Virgin America and the Air Carrier Association of America also state that the proposed order diminishes the ability of new entrants to compete at EWR and strengthens the position of EWR's hub carrier. In particular, Virgin America notes the potential that more established carriers could abuse the proposed mechanisms of retiming operations and permitting operational growth at EWR. Virgin America and the Air Carrier Association of America recommend a periodic withdrawal and redistribution of Operating Authorizations to stimulate competition. We emphasize, however, that we intended the proposed order to describe a short-term vehicle to preserve realistic scheduling at EWR while longer term solutions are applied to relieve EWR's congestion and delay. The mechanisms that we identified to permit operational flexibility and growth within the airport's capacity, if applied fairly and without discrimination, should provide opportunities during the relatively brief duration of this final Order. While we anticipate that all carriers will conduct their transactions under this Order in a principled way, the FAA will closely monitor the operation of the airport and the application of the mechanisms for the trade and lease of Operating Authorizations while this Order remains in effect. If we detect unfair or anticompetitive behavior, we will not hesitate to take corrective action and to propose more stringent controls on such transactions in the future.

One commenter—Porter Airlines, Inc.—requests an amendment to the appendix of the proposed order to grant it fourteen total operations at EWR during the time periods that it originally requested of the FAA. Porter contends that it received an approved schedule from the EWR Terminal/Gate Schedules Facilitator and that the FAA should allow it to operate that schedule. Porter, as well as the Air Transport Association of Canada, also contends that the FAA's proposed allocations would violate the U.S.-Canada Open Skies Agreement. In a supplemental filing, Porter asks the FAA to reconsider the allocation of Operating Authorizations to Porter if any Operating Authorization becomes available in the future, such as by the revised operating plans of other carriers.[10]

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Throughout the process that led to the FAA's proposed order, the FAA's representatives were candid during and after the IATA Schedules Conference in November 2007 regarding the potential for restricted operations at EWR, particularly in the already oversubscribed afternoon and evening hours. The FAA expressly made Porter aware that it was not granting approval, based on runway capacity, for all Porter's proposed new operations during the peak hours, that the FAA was continuing to seek voluntary moves by carriers to retime schedule requests, and that any plans to conduct scheduled operations during those periods would be at Porter's own risk. Consistent with the FAA's preliminary assessment of the operational impact of the carriers' proposed schedules, the FAA determined that it was necessary to modify EWR's designation from Level 2 to Level 3 when it became clear that voluntary schedule adjustments by the carriers to avoid the overscheduling of EWR's peak hours were not achievable.

With respect to the FAA's proposed allocation of Operating Authorizations, the U.S.-Canada Open Skies Agreement requires the FAA to accord fair and equal, not preferential, treatment. Contrary to Porter Airlines' suggestion, the FAA's proposal treats Porter Airlines identically to all air carriers that are similarly situated at EWR. In addition, like all other carriers, Porter Airlines will retain the flexibility under this Order to trade, to lease, and to request retimings of its scheduled operations to enhance its competitive posture. Retiming of an approved Operating Authorization for any carrier, however, would be granted only if capacity exists, if the FAA determines that it does not diminish the efficiency of the airport's operations, and if it is otherwise consistent with the provisions and policies expressed in this Order.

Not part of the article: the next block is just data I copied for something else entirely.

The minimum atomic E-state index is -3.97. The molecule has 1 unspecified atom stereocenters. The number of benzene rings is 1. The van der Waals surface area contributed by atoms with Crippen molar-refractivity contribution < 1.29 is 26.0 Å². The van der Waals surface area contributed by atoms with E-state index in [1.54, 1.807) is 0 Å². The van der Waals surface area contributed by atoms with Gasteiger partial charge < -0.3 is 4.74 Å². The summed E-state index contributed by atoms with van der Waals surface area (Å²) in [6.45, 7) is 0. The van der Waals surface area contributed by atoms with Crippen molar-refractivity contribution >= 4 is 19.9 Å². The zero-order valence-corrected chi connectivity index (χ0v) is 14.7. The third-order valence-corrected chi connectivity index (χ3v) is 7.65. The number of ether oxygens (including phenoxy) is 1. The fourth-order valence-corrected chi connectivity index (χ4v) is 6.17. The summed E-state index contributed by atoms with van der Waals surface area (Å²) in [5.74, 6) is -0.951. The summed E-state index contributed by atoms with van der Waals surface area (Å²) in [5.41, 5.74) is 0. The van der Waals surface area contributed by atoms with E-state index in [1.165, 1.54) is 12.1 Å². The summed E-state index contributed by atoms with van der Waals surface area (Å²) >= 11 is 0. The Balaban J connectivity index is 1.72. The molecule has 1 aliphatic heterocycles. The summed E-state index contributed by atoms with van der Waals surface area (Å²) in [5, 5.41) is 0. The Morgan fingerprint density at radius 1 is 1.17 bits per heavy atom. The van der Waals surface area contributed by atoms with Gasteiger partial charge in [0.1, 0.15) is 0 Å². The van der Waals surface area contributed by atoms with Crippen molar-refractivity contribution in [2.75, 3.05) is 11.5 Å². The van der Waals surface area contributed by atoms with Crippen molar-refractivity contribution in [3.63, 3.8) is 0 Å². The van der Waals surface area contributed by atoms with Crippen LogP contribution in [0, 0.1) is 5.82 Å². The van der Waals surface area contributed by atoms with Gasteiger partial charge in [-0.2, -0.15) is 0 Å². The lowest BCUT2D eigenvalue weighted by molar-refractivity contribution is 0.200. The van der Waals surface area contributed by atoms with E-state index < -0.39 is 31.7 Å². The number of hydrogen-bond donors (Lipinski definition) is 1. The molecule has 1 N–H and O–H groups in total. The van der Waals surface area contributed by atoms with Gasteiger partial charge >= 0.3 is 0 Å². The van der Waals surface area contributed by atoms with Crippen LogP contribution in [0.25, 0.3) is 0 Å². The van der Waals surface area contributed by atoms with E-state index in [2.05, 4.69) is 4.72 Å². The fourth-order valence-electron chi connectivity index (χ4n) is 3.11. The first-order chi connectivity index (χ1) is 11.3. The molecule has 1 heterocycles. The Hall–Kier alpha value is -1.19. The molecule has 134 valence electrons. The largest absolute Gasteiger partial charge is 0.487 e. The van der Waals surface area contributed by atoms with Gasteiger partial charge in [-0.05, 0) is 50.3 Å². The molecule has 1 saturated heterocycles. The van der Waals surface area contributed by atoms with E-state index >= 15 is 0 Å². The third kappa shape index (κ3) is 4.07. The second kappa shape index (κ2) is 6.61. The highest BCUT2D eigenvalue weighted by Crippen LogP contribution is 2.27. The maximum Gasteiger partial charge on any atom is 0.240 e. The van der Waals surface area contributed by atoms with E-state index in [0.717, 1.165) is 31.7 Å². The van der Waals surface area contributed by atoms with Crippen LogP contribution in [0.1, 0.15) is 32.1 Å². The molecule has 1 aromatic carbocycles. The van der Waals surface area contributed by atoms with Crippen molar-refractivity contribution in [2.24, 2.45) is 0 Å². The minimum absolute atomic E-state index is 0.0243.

Porter's request in its supplemental filing for an additional two Operating Authorizations in the 5 p.m. and 7 p.m. hours and its request to retime an approved arrival in the 9 p.m. half hour to the 8 p.m. hour are denied. Shifting a 9 p.m. half hour flight to the earlier, more problematic hours would increase congestion and would not be equitable to other carriers that are unable to make similar moves. As a carrier that did not have any historic operations at EWR but that timely indicated that it would provide summer 2008 service, Porter Airlines was permitted one new roundtrip during the airport's busiest period, from 3 p.m. through 8:59 p.m. The FAA proposed similar allocations for two other new entrant carriers that timely indicated their intention to initiate service at EWR. By contrast, other carriers, including those with a limited existing presence at the airport, were not permitted to add new flights during those hours. In addition, other carriers either removed or rescheduled some historically conducted operations during that period to reduce delays. Adding even a few flights to that period diminishes the delay reduction benefits that the voluntary moves of other carriers have achieved. Accordingly, the FAA's manner of accommodating new entrant carriers at EWR is adopted as proposed.

Air Canada, the Air Transport Association of America, and American Airlines recommend adjustments to the FAA's proposed 80% usage requirement for Operating Authorizations. They request that the FAA consider an Operating Authorization as used if the carrier elects to cancel a flight due to a ground delay program. The Air Transport Association and American Airlines further request that the FAA consider an Operating Authorization used if the carrier elects to cancel a flight because a de-icing program is in effect.